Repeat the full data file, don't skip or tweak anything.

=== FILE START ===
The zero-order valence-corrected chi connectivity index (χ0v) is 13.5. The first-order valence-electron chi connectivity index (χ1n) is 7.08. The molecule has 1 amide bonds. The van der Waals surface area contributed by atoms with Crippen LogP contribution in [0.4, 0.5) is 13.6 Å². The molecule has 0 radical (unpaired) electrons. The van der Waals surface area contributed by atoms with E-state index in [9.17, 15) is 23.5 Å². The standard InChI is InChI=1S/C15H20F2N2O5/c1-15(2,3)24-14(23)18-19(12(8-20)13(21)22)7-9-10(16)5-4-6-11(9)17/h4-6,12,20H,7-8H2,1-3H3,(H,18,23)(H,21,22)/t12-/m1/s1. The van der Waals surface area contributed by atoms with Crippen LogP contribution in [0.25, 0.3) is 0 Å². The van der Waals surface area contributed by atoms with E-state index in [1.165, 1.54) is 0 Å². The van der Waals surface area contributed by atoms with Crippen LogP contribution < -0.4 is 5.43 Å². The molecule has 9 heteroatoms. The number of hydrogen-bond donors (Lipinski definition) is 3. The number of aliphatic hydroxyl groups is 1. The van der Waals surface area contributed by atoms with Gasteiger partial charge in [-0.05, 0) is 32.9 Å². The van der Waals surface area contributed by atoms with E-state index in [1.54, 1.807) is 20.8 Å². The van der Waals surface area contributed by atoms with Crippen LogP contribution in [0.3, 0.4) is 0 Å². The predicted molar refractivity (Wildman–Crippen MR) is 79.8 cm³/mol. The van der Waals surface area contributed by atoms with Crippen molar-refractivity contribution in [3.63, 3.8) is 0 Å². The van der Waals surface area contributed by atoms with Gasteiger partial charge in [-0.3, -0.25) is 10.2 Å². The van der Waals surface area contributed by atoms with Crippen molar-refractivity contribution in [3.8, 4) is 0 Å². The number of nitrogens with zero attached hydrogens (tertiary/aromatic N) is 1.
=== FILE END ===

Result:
The zero-order valence-corrected chi connectivity index (χ0v) is 13.5. The first-order valence-electron chi connectivity index (χ1n) is 7.08. The molecule has 1 amide bonds. The van der Waals surface area contributed by atoms with Crippen LogP contribution in [0.4, 0.5) is 13.6 Å². The molecule has 0 radical (unpaired) electrons. The van der Waals surface area contributed by atoms with E-state index in [9.17, 15) is 23.5 Å². The standard InChI is InChI=1S/C15H20F2N2O5/c1-15(2,3)24-14(23)18-19(12(8-20)13(21)22)7-9-10(16)5-4-6-11(9)17/h4-6,12,20H,7-8H2,1-3H3,(H,18,23)(H,21,22)/t12-/m1/s1. The van der Waals surface area contributed by atoms with Crippen LogP contribution in [0.25, 0.3) is 0 Å². The van der Waals surface area contributed by atoms with E-state index in [1.165, 1.54) is 0 Å². The van der Waals surface area contributed by atoms with Crippen LogP contribution < -0.4 is 5.43 Å². The molecule has 9 heteroatoms. The number of hydrogen-bond donors (Lipinski definition) is 3. The number of aliphatic hydroxyl groups is 1. The van der Waals surface area contributed by atoms with Gasteiger partial charge in [-0.05, 0) is 32.9 Å². The van der Waals surface area contributed by atoms with E-state index in [1.54, 1.807) is 20.8 Å². The van der Waals surface area contributed by atoms with Crippen LogP contribution in [0.3, 0.4) is 0 Å². The predicted molar refractivity (Wildman–Crippen MR) is 79.8 cm³/mol. The van der Waals surface area contributed by atoms with Crippen molar-refractivity contribution in [3.63, 3.8) is 0 Å². The van der Waals surface area contributed by atoms with Gasteiger partial charge in [-0.3, -0.25) is 10.2 Å². The van der Waals surface area contributed by atoms with Crippen molar-refractivity contribution in [3.8, 4) is 0 Å². The number of nitrogens with zero attached hydrogens (tertiary/aromatic N) is 1.